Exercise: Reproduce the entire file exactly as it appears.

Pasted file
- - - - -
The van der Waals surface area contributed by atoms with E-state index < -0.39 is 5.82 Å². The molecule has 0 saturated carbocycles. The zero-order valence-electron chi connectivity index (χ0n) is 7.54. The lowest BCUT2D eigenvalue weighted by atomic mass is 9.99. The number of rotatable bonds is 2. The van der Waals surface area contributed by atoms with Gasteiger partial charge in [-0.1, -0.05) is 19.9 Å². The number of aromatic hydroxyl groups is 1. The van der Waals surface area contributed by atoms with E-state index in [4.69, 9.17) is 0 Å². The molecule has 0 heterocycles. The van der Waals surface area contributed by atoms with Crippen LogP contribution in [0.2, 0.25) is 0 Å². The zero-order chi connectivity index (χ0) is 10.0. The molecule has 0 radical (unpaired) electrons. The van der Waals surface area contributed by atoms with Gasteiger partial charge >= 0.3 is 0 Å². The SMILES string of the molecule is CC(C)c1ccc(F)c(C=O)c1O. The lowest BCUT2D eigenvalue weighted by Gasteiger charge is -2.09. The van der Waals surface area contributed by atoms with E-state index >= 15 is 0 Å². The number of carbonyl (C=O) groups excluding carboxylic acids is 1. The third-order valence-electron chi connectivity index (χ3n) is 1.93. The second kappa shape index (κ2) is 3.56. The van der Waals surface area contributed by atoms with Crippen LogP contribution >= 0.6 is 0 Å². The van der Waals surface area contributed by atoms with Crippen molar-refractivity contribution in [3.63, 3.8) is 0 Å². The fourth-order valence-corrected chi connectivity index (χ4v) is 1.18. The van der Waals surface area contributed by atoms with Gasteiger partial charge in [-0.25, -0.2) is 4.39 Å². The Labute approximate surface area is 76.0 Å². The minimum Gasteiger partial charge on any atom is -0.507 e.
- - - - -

The van der Waals surface area contributed by atoms with E-state index < -0.39 is 5.82 Å². The molecule has 0 saturated carbocycles. The zero-order valence-electron chi connectivity index (χ0n) is 7.54. The lowest BCUT2D eigenvalue weighted by atomic mass is 9.99. The number of rotatable bonds is 2. The van der Waals surface area contributed by atoms with Gasteiger partial charge in [-0.1, -0.05) is 19.9 Å². The number of aromatic hydroxyl groups is 1. The van der Waals surface area contributed by atoms with E-state index in [4.69, 9.17) is 0 Å². The molecule has 0 heterocycles. The van der Waals surface area contributed by atoms with Crippen LogP contribution in [0.2, 0.25) is 0 Å². The zero-order chi connectivity index (χ0) is 10.0. The molecule has 0 radical (unpaired) electrons. The van der Waals surface area contributed by atoms with Gasteiger partial charge >= 0.3 is 0 Å². The SMILES string of the molecule is CC(C)c1ccc(F)c(C=O)c1O. The lowest BCUT2D eigenvalue weighted by Gasteiger charge is -2.09. The van der Waals surface area contributed by atoms with E-state index >= 15 is 0 Å². The number of carbonyl (C=O) groups excluding carboxylic acids is 1. The third-order valence-electron chi connectivity index (χ3n) is 1.93. The second kappa shape index (κ2) is 3.56. The van der Waals surface area contributed by atoms with Crippen LogP contribution >= 0.6 is 0 Å². The van der Waals surface area contributed by atoms with Crippen molar-refractivity contribution in [3.63, 3.8) is 0 Å². The fourth-order valence-corrected chi connectivity index (χ4v) is 1.18. The van der Waals surface area contributed by atoms with Gasteiger partial charge in [-0.25, -0.2) is 4.39 Å². The Labute approximate surface area is 76.0 Å². The minimum Gasteiger partial charge on any atom is -0.507 e.